Yesterday’s The Independent carried a combative article about Burma by John Bercow MP. It drew its inspiration from a visit to the Thai-Burma border undertaken by a group of British parliamentarians. Bercow argues:
The thugs and impostors who rule the roost practise some of the most egregious human rights abuses known to mankind. Rape as a weapon of war, extra-judicial killings, water torture, mass displacement, compulsory relocation, forced labour, incarceration of political prisoners, religious and ethnic persecution, and the daily destruction of rural villages are all part of the story of savagery that has disfigured Burma.
In his wide-ranging appeal to the new British Secretary of State for International Development, Douglas Alexander, to re-prioritise humanitarian work in Burma, Bercow reflects that:
Good work is undoubtedly done in Burma by dedicated international public servants and experienced NGOs. Yet the blunt truth is that we are failing the people of Burma. Co-ordination is abysmal, communication with border groups and exile organisations is pitiful and the policy response to the continuing humanitarian crisis is frankly dysfunctional.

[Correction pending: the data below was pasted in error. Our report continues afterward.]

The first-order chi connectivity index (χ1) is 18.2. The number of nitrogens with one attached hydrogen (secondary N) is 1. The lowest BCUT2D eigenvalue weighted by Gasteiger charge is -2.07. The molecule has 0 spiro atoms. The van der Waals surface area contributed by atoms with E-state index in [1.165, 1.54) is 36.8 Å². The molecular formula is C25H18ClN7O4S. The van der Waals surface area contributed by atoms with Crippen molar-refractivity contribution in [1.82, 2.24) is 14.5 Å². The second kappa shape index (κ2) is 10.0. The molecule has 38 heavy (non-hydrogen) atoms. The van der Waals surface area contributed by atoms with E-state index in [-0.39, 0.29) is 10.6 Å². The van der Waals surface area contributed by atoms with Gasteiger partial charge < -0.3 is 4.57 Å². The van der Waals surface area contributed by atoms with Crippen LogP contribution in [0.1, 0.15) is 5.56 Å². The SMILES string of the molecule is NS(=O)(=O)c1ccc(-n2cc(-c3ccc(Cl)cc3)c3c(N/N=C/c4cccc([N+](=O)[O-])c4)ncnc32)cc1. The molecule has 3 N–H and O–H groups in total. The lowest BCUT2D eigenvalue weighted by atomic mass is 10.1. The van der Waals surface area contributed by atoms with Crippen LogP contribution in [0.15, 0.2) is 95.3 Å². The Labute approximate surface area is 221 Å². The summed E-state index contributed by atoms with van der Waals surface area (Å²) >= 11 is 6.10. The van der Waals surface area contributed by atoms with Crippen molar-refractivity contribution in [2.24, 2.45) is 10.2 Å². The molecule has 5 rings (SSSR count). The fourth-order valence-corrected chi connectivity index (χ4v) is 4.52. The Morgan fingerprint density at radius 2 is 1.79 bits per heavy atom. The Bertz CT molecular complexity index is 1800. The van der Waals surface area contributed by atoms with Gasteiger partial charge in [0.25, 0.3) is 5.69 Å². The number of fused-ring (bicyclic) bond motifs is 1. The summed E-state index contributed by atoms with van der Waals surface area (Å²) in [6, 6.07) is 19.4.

In the past, I have posted on other parliamentary efforts in Australia and Britain to argue for change in Burma. Elected representatives from ASEAN and the United States have, at various times, also been active in lobbying for different policies on the country. Some of their efforts have been successful in determining government policies on Southeast Asia’s most controversial country. It obviously remains to be seen whether John Bercow’s arguments will gain any traction with his parliamentary colleagues and, in particular, with the new International Development Secretary.
I will be following any developments closely and will do my best to keep New Mandala readers up-to-date with future changes to the official British approach.
Thanks to David Knezevic for drawing my attention to The Independent‘s interesting article.